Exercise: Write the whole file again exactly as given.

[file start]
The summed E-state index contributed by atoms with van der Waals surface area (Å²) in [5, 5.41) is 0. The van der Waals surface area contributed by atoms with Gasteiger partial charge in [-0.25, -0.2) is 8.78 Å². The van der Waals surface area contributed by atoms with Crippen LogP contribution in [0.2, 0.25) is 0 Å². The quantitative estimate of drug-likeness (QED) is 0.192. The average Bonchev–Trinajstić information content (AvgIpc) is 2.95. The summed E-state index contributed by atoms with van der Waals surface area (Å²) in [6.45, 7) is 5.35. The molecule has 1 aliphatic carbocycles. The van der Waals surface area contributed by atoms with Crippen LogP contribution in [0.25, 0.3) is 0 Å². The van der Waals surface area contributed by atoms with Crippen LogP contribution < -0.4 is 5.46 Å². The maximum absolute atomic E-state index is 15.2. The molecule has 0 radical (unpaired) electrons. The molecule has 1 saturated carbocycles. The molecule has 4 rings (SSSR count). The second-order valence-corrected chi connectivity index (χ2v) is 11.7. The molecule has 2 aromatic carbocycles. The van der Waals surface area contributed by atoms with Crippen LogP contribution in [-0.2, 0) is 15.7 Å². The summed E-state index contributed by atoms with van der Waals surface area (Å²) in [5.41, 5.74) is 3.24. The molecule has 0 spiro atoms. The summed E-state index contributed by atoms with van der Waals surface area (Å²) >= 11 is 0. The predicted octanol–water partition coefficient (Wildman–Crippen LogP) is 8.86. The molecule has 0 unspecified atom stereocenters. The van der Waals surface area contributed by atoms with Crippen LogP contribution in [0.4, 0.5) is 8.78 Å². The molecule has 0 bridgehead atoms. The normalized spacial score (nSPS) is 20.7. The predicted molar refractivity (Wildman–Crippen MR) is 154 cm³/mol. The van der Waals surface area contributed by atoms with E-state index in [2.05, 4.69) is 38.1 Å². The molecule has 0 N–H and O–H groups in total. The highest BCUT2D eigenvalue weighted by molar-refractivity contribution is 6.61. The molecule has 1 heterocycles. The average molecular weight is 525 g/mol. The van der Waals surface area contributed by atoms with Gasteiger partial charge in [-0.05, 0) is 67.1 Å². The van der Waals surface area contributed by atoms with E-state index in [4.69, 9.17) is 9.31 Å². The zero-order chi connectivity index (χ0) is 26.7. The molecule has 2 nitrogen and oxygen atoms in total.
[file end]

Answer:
The summed E-state index contributed by atoms with van der Waals surface area (Å²) in [5, 5.41) is 0. The van der Waals surface area contributed by atoms with Gasteiger partial charge in [-0.25, -0.2) is 8.78 Å². The van der Waals surface area contributed by atoms with Crippen LogP contribution in [0.2, 0.25) is 0 Å². The quantitative estimate of drug-likeness (QED) is 0.192. The average Bonchev–Trinajstić information content (AvgIpc) is 2.95. The summed E-state index contributed by atoms with van der Waals surface area (Å²) in [6.45, 7) is 5.35. The molecule has 1 aliphatic carbocycles. The van der Waals surface area contributed by atoms with Crippen LogP contribution in [0.25, 0.3) is 0 Å². The van der Waals surface area contributed by atoms with Crippen LogP contribution < -0.4 is 5.46 Å². The maximum absolute atomic E-state index is 15.2. The molecule has 0 radical (unpaired) electrons. The molecule has 1 saturated carbocycles. The molecule has 4 rings (SSSR count). The second-order valence-corrected chi connectivity index (χ2v) is 11.7. The molecule has 2 aromatic carbocycles. The van der Waals surface area contributed by atoms with Crippen LogP contribution in [-0.2, 0) is 15.7 Å². The summed E-state index contributed by atoms with van der Waals surface area (Å²) in [5.41, 5.74) is 3.24. The molecule has 0 spiro atoms. The summed E-state index contributed by atoms with van der Waals surface area (Å²) >= 11 is 0. The predicted octanol–water partition coefficient (Wildman–Crippen LogP) is 8.86. The molecule has 0 unspecified atom stereocenters. The van der Waals surface area contributed by atoms with Crippen LogP contribution in [0.4, 0.5) is 8.78 Å². The molecule has 0 bridgehead atoms. The normalized spacial score (nSPS) is 20.7. The predicted molar refractivity (Wildman–Crippen MR) is 154 cm³/mol. The van der Waals surface area contributed by atoms with E-state index in [2.05, 4.69) is 38.1 Å². The molecule has 0 N–H and O–H groups in total. The highest BCUT2D eigenvalue weighted by molar-refractivity contribution is 6.61. The molecule has 1 heterocycles. The average molecular weight is 525 g/mol. The van der Waals surface area contributed by atoms with Gasteiger partial charge in [-0.05, 0) is 67.1 Å². The van der Waals surface area contributed by atoms with E-state index in [4.69, 9.17) is 9.31 Å². The zero-order chi connectivity index (χ0) is 26.7. The molecule has 2 nitrogen and oxygen atoms in total.